The concept of Lean In is all about working mums supporting one another and swapping advice to get more of us flying high in the workplace.
Laura Kemp – who is Chief Operating Officer of her kitchen – has come up with her very own version of Lean In with Lean On...
1. To get to the top, you must learn to Lean On people.
This is why family exists – to do pick-ups, drop-offs and bedtimes when you are up to your eyebrows in a bubble bath.
Friends are excellent too; because they 'get' your predicament and you're not fooling anyone; they will happily have your child for tea once a week so you can rush home to watch something on Sky Plus as long as you do the same for them.
Husbands are another matter, which takes me to the next point.
2. Other halves require a more intensive Lean On which I call a Sit On.
This will stop them from getting any ridiculous ideas that they are in charge. To ascend the domestic career ladder, you need to be tough. Show no mercy if he hasn't brought you a morning cuppa.
I advise stealing the remote and hiding it under a cushion. Then when he's watching the football, change the channel with a hand beneath the covers and claim you have no idea how it happened.
If that doesn't work, you can perform a physical Sit On until they surrender.
3. Working hard requires playing hard too.
So find something pleasurable to Lean On in your home life. You could do relaxing things like exercise or reading but the best, according to my own extensive research, is a glass of wine on the sofa.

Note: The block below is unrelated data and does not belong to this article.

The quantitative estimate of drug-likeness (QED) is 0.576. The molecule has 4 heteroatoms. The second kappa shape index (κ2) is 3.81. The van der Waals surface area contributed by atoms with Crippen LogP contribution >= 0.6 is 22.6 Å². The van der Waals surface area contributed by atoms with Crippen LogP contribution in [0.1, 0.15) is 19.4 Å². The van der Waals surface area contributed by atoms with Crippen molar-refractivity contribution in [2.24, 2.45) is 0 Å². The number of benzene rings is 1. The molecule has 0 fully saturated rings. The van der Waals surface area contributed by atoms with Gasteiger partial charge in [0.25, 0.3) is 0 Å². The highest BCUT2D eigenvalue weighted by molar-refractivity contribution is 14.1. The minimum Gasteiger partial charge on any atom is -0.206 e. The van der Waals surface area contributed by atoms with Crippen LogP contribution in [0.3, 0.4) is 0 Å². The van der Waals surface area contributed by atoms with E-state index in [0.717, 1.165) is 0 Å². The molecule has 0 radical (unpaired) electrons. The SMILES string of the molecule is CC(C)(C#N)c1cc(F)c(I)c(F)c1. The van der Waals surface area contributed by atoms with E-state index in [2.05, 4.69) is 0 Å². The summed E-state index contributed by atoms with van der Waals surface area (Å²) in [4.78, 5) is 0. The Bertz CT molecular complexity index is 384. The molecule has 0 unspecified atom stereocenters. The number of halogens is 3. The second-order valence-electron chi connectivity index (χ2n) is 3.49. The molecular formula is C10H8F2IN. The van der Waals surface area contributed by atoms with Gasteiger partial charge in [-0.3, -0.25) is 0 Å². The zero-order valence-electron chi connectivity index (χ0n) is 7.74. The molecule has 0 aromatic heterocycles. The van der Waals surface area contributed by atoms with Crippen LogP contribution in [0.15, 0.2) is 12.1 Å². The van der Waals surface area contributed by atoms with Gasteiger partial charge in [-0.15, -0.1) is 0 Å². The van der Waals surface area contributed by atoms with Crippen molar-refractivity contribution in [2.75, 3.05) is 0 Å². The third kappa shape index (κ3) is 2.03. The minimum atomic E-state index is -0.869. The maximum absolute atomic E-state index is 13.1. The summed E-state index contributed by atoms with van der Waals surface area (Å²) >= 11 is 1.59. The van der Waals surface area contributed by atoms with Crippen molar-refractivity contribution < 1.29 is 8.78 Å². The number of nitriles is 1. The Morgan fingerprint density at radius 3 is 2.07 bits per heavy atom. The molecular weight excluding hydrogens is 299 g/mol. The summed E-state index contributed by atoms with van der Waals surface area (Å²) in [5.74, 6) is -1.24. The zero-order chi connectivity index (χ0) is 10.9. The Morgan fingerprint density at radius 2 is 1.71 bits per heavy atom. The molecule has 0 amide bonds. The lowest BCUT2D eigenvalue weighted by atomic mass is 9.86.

4. A tidy office is key to the Lean On philosophy.
The stickier the surfaces of your kitchen the better. That way you won't topple off if your elbow slips and look drunk when you're really not.
5. Finding yourself a mentor is a good way to implement Lean On when you're in need of inspiration.
Arrange a meeting so you can discuss your strategies over a business breakfast in a Costa Coffee just after school drop-off. One of those delicious pastries is like a shot of Sheryl Sandberg through your veins.
Items on the agenda should include how best to delegate tasks in the workplace – I suggest a rota for the kids on loading and unloading the dishwasher.
There are also Lean On Circles, which should meet monthly. Invite eight to 10 peers and work out an itinerary for topics of discussion. These are best held in your local business hub, such as a wine bar or a restaurant. Swap experiences, share stories and have a good whinge.
6. Lean On Holidays are a must if you're serious about getting the best out of your company.
Everyone needs to appreciate how much you do as the boss so arrange a day a month to do absolutely nothing and see how they like it, having to feed themselves.
7. Pay is a tricky issue with Lean On.
Because mums don't get wages, we must find a way of making an income in kind. That is accruing lie-ins or counting how many bedtimes you've done in the last year and isn't it about time you pulled your weight?
If your policy is met with a harrumph, explain the concept of 'profit-share' so your husband understands he will benefit if you aren't so put upon and tired.
8. Your employees – your kids – must know the Lean On rules for you to make effective headway in your career.
When watching a film together, they must cuddle up on you rather than sit in a grump at the other end of the room because they wanted to play on the DS.